Inspired by a Bittman piece on dal in the Times, we couldn’t resist—and we found ourselves with more than we’d bargained for! I thought we needed something besides dal for dinner (I didn’t know what I was thinking, I hadn’t tried this dal before!) so we looked up recipes that use sweet potatoes, since that was really the only other thing we had on hand, and ended up with some tasty curried sweet potato.
I was especially intrigued by Bittman’s description of Tarka so we picked a recipe in order to try it out. We started cooking French green lentils (making more like 1.5 C) with vegetable broth. We adapted the dal to use some veggies we had on hand—leeks, carrots, celery, and broccoli stem. The veggies were sauteed separately and added to the lentils close to the end. And, because I wanted to try the Tarka as Bittman presented it, we made that next, using some more leeks instead of scallions.
The Tarka was amazing—beautiful while cooking and a rich finish to the dal. Makes me wonder if adding Tarka to most any dal will provide such a rich improvement. And as it turned out, this dish could have stood on its own for dinner way more than I ever could have expected.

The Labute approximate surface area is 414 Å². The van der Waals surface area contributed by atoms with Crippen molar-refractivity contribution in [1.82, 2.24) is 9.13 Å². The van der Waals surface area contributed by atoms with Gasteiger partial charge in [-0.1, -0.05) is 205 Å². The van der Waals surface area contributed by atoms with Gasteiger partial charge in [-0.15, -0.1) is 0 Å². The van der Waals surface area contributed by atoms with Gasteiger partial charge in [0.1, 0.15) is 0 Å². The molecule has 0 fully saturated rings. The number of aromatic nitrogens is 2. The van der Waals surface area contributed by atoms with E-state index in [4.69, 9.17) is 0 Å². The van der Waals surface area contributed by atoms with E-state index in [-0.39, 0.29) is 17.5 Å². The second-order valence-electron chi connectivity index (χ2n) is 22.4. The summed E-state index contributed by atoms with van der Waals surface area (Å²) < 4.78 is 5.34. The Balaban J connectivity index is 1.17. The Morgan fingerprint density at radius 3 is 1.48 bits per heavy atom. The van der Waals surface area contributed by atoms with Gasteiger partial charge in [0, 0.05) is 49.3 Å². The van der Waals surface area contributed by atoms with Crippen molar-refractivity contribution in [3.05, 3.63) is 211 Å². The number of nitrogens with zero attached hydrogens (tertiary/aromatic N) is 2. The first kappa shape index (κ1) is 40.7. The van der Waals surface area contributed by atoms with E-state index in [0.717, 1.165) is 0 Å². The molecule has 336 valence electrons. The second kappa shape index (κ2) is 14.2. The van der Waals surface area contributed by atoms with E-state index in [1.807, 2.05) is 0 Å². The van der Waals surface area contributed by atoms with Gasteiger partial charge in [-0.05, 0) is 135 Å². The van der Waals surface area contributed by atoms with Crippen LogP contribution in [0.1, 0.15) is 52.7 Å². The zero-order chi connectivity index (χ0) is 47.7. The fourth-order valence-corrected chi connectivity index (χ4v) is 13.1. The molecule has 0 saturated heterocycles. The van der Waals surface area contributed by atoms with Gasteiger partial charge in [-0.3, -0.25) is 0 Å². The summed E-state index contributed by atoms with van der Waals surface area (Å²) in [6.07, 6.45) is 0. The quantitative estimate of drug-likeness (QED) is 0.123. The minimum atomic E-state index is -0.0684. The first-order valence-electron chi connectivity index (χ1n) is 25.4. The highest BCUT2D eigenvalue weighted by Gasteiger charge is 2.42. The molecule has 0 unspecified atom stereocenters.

While the lentils were cooking and veggies sauteeing, we prepared the sweet potatoes. I think many of us often forget that sweet potatoes are very common, and quite fitting, for Indian cooking and this recipe was no exception. To save time, we microwaved the potatoes until cooked through and only finished them in the oven once stuffed. The onions were sauteed in orange juice, a novel method for me, but one that produced sweet and soft onions (the onion-hater in me almost didn’t mind their remaining texture) and the rest of the filling was prepared as suggested. This recipe turned out reminiscent of a twice-baked potato in the rich, creaminess of the filling, but with much more spice and pizazz.
In the end, we had way too much food and consequently ate way too much of the dal. I guess that’s the beauty of a pleasantly surprising dinner.